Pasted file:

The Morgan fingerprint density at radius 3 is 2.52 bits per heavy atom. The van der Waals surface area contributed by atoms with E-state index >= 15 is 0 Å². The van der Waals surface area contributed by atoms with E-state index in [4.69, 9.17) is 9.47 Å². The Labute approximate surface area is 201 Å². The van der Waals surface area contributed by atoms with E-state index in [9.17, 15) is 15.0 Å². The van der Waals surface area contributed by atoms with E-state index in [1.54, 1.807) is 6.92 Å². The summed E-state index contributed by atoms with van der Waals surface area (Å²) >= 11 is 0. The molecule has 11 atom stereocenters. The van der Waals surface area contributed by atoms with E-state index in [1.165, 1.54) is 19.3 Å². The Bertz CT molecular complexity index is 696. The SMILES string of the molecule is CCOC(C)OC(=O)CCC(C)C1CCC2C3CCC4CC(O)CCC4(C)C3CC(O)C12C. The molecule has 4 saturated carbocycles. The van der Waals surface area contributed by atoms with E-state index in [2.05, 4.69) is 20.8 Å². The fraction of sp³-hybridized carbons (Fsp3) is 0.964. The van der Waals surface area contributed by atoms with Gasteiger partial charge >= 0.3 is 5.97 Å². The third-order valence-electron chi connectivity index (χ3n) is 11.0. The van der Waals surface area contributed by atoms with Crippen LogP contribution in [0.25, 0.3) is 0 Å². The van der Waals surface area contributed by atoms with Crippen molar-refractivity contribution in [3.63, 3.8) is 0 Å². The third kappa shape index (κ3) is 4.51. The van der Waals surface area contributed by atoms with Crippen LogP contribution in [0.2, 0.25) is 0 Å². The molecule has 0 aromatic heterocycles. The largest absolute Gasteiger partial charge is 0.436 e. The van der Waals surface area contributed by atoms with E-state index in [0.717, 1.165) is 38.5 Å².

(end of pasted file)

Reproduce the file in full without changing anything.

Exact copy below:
The Morgan fingerprint density at radius 3 is 2.52 bits per heavy atom. The van der Waals surface area contributed by atoms with E-state index >= 15 is 0 Å². The van der Waals surface area contributed by atoms with E-state index in [4.69, 9.17) is 9.47 Å². The Labute approximate surface area is 201 Å². The van der Waals surface area contributed by atoms with E-state index in [9.17, 15) is 15.0 Å². The van der Waals surface area contributed by atoms with E-state index in [1.54, 1.807) is 6.92 Å². The summed E-state index contributed by atoms with van der Waals surface area (Å²) >= 11 is 0. The molecule has 11 atom stereocenters. The van der Waals surface area contributed by atoms with E-state index in [1.165, 1.54) is 19.3 Å². The Bertz CT molecular complexity index is 696. The SMILES string of the molecule is CCOC(C)OC(=O)CCC(C)C1CCC2C3CCC4CC(O)CCC4(C)C3CC(O)C12C. The molecule has 4 saturated carbocycles. The van der Waals surface area contributed by atoms with E-state index in [2.05, 4.69) is 20.8 Å². The fraction of sp³-hybridized carbons (Fsp3) is 0.964. The van der Waals surface area contributed by atoms with Gasteiger partial charge >= 0.3 is 5.97 Å². The third-order valence-electron chi connectivity index (χ3n) is 11.0. The van der Waals surface area contributed by atoms with Crippen LogP contribution in [0.25, 0.3) is 0 Å². The van der Waals surface area contributed by atoms with Crippen molar-refractivity contribution in [3.63, 3.8) is 0 Å². The third kappa shape index (κ3) is 4.51. The van der Waals surface area contributed by atoms with Crippen LogP contribution in [0.2, 0.25) is 0 Å². The molecule has 0 aromatic heterocycles. The largest absolute Gasteiger partial charge is 0.436 e. The van der Waals surface area contributed by atoms with E-state index in [0.717, 1.165) is 38.5 Å².